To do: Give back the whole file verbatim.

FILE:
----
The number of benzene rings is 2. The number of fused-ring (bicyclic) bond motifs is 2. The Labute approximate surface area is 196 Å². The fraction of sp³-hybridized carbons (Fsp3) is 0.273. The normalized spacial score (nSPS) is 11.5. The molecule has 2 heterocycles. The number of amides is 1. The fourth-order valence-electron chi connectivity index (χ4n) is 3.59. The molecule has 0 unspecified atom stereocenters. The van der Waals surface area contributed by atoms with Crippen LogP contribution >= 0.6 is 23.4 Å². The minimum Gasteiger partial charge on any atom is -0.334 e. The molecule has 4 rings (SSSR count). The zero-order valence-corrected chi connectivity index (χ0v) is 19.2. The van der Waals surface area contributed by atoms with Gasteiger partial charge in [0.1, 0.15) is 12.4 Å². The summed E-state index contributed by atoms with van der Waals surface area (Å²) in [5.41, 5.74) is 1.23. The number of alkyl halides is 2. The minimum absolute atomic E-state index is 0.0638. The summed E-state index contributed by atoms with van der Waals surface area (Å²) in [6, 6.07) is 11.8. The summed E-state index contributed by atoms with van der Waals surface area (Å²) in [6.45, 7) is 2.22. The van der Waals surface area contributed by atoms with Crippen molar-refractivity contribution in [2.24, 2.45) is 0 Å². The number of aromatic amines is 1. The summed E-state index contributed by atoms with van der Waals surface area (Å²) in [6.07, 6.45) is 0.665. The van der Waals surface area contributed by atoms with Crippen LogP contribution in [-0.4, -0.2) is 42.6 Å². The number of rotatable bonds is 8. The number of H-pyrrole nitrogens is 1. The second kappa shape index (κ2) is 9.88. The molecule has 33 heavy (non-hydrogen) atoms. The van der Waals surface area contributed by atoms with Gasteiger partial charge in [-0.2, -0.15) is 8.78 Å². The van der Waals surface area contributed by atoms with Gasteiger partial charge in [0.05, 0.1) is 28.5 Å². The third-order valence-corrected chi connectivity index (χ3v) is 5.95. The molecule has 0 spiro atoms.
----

The number of benzene rings is 2. The number of fused-ring (bicyclic) bond motifs is 2. The Labute approximate surface area is 196 Å². The fraction of sp³-hybridized carbons (Fsp3) is 0.273. The normalized spacial score (nSPS) is 11.5. The molecule has 2 heterocycles. The number of amides is 1. The fourth-order valence-electron chi connectivity index (χ4n) is 3.59. The molecule has 0 unspecified atom stereocenters. The van der Waals surface area contributed by atoms with Crippen LogP contribution >= 0.6 is 23.4 Å². The minimum Gasteiger partial charge on any atom is -0.334 e. The molecule has 4 rings (SSSR count). The zero-order valence-corrected chi connectivity index (χ0v) is 19.2. The van der Waals surface area contributed by atoms with Gasteiger partial charge in [0.1, 0.15) is 12.4 Å². The summed E-state index contributed by atoms with van der Waals surface area (Å²) in [5.41, 5.74) is 1.23. The number of alkyl halides is 2. The minimum absolute atomic E-state index is 0.0638. The summed E-state index contributed by atoms with van der Waals surface area (Å²) in [6, 6.07) is 11.8. The summed E-state index contributed by atoms with van der Waals surface area (Å²) in [6.45, 7) is 2.22. The van der Waals surface area contributed by atoms with Crippen molar-refractivity contribution in [2.24, 2.45) is 0 Å². The number of aromatic amines is 1. The summed E-state index contributed by atoms with van der Waals surface area (Å²) in [6.07, 6.45) is 0.665. The van der Waals surface area contributed by atoms with Crippen LogP contribution in [-0.4, -0.2) is 42.6 Å². The number of rotatable bonds is 8. The number of H-pyrrole nitrogens is 1. The second kappa shape index (κ2) is 9.88. The molecule has 33 heavy (non-hydrogen) atoms. The van der Waals surface area contributed by atoms with Gasteiger partial charge in [-0.2, -0.15) is 8.78 Å². The van der Waals surface area contributed by atoms with Gasteiger partial charge in [0.05, 0.1) is 28.5 Å². The third-order valence-corrected chi connectivity index (χ3v) is 5.95. The molecule has 0 spiro atoms.